On Tear Gas Monday: How to turn a section of the public into a virtual propaganda arm of the government

I woke up to find so many Facebook updates with the phrase ‘Tear Gas Monday’ or TGM. This is in response to CORD’s protests against IEBC in Kenya. The protests are scheduled for every Monday, probably, until IEBC commissioners are thrown out of office, as the opposition says. These protests have been characterized by police brutality and excessive use of banned and poisonous tear gas.

The phrase ‘Tear Gas Monday’ awoke the keyword INTERNALISATION in mind. In psychology, this word means ‘installing’ objects/ideas into the ego in such a way that it becomes integral to a person’s sense of self. When fully internalized, a person grows to fully own these concepts, even consider them normal. In sociology, it is how a person accepts a set of norms and values, and how they shape the person’s inner self. Both versions are drawn from Lev Vygotsky’s work. Now if we can jump to political science, propaganda does the job of ‘installing’. Propaganda usually starts from the government (and the political system) but after some time it grows to become a part of society.

In a country such as the United States, propaganda has grown past the government, it now happens without government censorship or coercion. The ‘truths’ in propaganda have become an internalized belief system, and this is what makes it possible for media personnel, or what we call ‘global media houses’, to be enthusiastic spokespersons in pushing US propaganda, and give it a naturalness that often lacks in crude propaganda that is created and pushed by the government. The ignorant masses of course do not recognize the media’s propaganda role and accepts the self-image of the media as an independent, adversary, truth-seeking entity that helps the public to exert meaningful control over politics. Noam Chomsky says that once propaganda is internalized by the public, deviations and dissent are derided as foolishness or pathology, and should be excised.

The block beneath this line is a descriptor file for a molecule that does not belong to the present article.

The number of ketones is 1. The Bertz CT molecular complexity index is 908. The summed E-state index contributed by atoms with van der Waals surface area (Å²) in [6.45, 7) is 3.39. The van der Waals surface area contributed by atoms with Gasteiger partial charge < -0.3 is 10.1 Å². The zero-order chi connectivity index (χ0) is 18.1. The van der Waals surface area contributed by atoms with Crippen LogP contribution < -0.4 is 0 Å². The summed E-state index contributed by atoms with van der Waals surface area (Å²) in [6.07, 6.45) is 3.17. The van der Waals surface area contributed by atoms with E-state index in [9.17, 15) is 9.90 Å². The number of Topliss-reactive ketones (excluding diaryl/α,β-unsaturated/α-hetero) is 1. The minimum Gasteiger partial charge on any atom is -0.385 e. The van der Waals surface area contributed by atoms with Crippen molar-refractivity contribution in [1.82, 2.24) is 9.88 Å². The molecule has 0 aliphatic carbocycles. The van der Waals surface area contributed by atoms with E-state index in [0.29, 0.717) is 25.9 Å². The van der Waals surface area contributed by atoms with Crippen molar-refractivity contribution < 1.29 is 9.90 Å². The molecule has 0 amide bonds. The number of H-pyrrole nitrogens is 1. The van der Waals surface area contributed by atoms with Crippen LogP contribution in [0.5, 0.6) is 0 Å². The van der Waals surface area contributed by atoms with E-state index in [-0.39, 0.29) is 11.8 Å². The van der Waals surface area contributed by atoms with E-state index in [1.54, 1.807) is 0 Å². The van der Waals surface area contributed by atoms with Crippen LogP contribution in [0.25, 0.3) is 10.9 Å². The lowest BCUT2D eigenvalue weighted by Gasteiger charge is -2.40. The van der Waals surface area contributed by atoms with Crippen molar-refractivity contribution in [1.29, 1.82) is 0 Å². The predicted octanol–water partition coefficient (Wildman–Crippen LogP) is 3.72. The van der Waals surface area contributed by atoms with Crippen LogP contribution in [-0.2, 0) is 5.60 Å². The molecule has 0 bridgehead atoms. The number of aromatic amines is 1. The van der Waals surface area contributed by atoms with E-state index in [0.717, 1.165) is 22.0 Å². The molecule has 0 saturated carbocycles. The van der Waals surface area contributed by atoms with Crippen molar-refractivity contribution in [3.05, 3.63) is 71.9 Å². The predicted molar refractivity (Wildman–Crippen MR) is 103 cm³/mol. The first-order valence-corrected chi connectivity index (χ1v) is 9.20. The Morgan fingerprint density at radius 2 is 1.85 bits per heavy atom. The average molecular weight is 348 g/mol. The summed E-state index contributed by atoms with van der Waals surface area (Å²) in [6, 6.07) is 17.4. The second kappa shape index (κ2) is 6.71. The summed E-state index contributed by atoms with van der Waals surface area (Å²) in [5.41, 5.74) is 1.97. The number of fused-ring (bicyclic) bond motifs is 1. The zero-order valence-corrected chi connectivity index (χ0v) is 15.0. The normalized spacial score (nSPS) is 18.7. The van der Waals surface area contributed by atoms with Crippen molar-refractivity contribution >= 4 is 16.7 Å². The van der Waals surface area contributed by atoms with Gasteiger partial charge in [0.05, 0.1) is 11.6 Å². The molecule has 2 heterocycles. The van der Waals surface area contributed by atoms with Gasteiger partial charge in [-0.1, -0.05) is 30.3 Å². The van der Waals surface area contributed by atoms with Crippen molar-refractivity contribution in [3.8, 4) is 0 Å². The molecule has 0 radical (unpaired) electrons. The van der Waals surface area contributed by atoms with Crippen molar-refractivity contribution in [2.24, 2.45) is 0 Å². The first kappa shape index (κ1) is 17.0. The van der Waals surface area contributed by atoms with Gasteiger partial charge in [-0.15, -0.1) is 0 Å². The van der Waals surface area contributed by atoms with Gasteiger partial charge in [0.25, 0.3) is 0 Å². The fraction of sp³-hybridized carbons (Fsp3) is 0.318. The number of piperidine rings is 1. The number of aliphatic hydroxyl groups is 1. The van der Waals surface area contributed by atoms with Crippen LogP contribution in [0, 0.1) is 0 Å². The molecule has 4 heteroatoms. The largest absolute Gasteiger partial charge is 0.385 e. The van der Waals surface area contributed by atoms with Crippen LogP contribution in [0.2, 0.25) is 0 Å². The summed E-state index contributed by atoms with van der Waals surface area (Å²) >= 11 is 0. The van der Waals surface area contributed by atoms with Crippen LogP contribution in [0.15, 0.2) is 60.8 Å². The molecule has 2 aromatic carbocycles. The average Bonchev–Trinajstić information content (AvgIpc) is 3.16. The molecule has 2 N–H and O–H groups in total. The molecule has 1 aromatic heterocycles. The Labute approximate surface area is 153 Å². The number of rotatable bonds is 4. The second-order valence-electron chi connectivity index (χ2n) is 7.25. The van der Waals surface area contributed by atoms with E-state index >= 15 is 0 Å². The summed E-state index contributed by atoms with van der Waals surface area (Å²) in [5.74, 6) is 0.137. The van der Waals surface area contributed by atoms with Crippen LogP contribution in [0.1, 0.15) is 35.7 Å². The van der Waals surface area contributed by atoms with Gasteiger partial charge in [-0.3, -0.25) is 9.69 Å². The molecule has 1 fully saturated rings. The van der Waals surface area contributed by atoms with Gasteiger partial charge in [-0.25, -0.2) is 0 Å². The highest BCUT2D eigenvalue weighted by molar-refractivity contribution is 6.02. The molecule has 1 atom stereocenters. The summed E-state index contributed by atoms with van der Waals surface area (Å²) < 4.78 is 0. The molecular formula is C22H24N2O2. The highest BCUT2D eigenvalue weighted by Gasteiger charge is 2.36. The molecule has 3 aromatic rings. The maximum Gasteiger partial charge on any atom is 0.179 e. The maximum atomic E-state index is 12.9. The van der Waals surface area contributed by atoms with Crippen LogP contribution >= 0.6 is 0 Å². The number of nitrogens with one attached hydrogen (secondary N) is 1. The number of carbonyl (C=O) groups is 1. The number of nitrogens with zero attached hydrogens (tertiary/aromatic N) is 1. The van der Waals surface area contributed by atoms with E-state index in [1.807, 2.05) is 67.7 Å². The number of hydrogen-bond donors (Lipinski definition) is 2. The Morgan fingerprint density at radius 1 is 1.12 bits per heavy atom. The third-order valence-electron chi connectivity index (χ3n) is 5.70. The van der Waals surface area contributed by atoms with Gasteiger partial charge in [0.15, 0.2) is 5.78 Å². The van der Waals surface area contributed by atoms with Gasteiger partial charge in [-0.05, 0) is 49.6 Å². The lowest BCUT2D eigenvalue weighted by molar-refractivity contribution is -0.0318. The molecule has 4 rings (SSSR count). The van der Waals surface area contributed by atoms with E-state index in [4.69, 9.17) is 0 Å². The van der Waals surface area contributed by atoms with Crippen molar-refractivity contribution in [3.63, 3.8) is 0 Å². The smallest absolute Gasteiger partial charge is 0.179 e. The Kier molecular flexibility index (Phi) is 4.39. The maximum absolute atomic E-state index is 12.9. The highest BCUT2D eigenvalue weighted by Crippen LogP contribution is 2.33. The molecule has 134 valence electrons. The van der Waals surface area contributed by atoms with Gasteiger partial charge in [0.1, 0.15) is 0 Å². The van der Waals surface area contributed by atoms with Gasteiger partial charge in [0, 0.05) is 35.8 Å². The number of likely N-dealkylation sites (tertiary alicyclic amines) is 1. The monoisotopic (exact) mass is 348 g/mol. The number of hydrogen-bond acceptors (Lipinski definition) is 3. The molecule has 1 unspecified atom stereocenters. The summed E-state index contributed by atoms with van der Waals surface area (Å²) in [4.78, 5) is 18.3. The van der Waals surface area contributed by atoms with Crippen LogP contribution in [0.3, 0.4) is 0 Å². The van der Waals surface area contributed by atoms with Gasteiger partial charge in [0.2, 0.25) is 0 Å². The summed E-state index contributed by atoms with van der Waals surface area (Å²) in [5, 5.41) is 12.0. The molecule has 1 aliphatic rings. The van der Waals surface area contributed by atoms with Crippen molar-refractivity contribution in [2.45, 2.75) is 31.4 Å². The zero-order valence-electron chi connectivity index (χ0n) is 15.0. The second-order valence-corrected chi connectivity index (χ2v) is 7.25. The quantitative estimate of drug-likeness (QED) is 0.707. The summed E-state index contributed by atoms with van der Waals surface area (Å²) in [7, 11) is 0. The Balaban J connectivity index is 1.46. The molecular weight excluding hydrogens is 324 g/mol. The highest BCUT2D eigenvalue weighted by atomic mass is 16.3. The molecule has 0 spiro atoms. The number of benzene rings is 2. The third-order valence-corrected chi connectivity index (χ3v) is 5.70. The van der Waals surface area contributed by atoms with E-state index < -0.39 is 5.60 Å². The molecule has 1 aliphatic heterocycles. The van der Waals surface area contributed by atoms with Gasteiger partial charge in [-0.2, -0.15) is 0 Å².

When writing about Yugoslavia, Raju Thomas says that in such situations, where propaganda has been internalized and institutionalized, “the media can be used to display a form of hysteria that helps mobilize the public in support of whatever forms of violence the government wishes to carry out”. In essence, the public and media becomes “a virtual propaganda arm of the government”. Now if I’m to map this onto the Kenyan scenario, it is exactly what it means when you hear the public use terms like ‘Tear Gas Monday’ etc.

If this internalisation continues, and things like extreme cases of brutality become more accepted as normal, the media and public would have created a perfect environment for the government to develop and implement structures of disinformation, right in front of the public’s eye and the public will not see.

In the end, you can gain who wins and who loses – the government, media, or public.

2 thoughts on “On Tear Gas Monday: How to turn a section of the public into a virtual propaganda arm of the government

  1. I received the below email today. I have no idea how I got signed up to your blog. I’ve never heard of it before today. If, by chance, it was you who chose to add me, then please don’t do that to people. It’s disrespectful. If, however, it was someone else playing a trick or something, then it’s good that you know about it and can be mindful there might be others like me.

    All the best with your blogging. I’ll unsubscribe myself.


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